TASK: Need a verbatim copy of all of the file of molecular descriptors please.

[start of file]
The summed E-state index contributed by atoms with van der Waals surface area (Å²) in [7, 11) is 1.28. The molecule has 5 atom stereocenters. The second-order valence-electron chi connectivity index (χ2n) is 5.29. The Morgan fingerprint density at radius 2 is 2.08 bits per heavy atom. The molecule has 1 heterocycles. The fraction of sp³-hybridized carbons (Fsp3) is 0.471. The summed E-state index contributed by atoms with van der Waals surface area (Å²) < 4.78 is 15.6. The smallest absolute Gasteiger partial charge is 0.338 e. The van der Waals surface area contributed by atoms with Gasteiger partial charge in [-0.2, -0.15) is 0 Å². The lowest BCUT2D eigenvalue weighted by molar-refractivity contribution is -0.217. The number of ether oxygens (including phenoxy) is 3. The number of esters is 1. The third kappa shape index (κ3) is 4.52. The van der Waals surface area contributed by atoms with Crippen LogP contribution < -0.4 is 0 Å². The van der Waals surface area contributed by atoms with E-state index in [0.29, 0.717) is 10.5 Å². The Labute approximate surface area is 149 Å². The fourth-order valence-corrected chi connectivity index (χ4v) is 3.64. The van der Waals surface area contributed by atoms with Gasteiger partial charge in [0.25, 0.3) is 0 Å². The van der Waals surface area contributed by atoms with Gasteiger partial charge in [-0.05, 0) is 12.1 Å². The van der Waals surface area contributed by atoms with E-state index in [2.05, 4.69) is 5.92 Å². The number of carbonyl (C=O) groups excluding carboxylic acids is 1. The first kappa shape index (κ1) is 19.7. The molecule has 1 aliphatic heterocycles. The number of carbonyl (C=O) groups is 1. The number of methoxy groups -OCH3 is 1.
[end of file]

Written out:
The summed E-state index contributed by atoms with van der Waals surface area (Å²) in [7, 11) is 1.28. The molecule has 5 atom stereocenters. The second-order valence-electron chi connectivity index (χ2n) is 5.29. The Morgan fingerprint density at radius 2 is 2.08 bits per heavy atom. The molecule has 1 heterocycles. The fraction of sp³-hybridized carbons (Fsp3) is 0.471. The summed E-state index contributed by atoms with van der Waals surface area (Å²) < 4.78 is 15.6. The smallest absolute Gasteiger partial charge is 0.338 e. The van der Waals surface area contributed by atoms with Gasteiger partial charge in [-0.2, -0.15) is 0 Å². The lowest BCUT2D eigenvalue weighted by molar-refractivity contribution is -0.217. The number of ether oxygens (including phenoxy) is 3. The number of esters is 1. The third kappa shape index (κ3) is 4.52. The van der Waals surface area contributed by atoms with Crippen LogP contribution < -0.4 is 0 Å². The van der Waals surface area contributed by atoms with E-state index in [0.29, 0.717) is 10.5 Å². The Labute approximate surface area is 149 Å². The fourth-order valence-corrected chi connectivity index (χ4v) is 3.64. The van der Waals surface area contributed by atoms with Gasteiger partial charge in [0.25, 0.3) is 0 Å². The van der Waals surface area contributed by atoms with Gasteiger partial charge in [-0.05, 0) is 12.1 Å². The van der Waals surface area contributed by atoms with E-state index in [2.05, 4.69) is 5.92 Å². The number of carbonyl (C=O) groups excluding carboxylic acids is 1. The first kappa shape index (κ1) is 19.7. The molecule has 1 aliphatic heterocycles. The number of carbonyl (C=O) groups is 1. The number of methoxy groups -OCH3 is 1.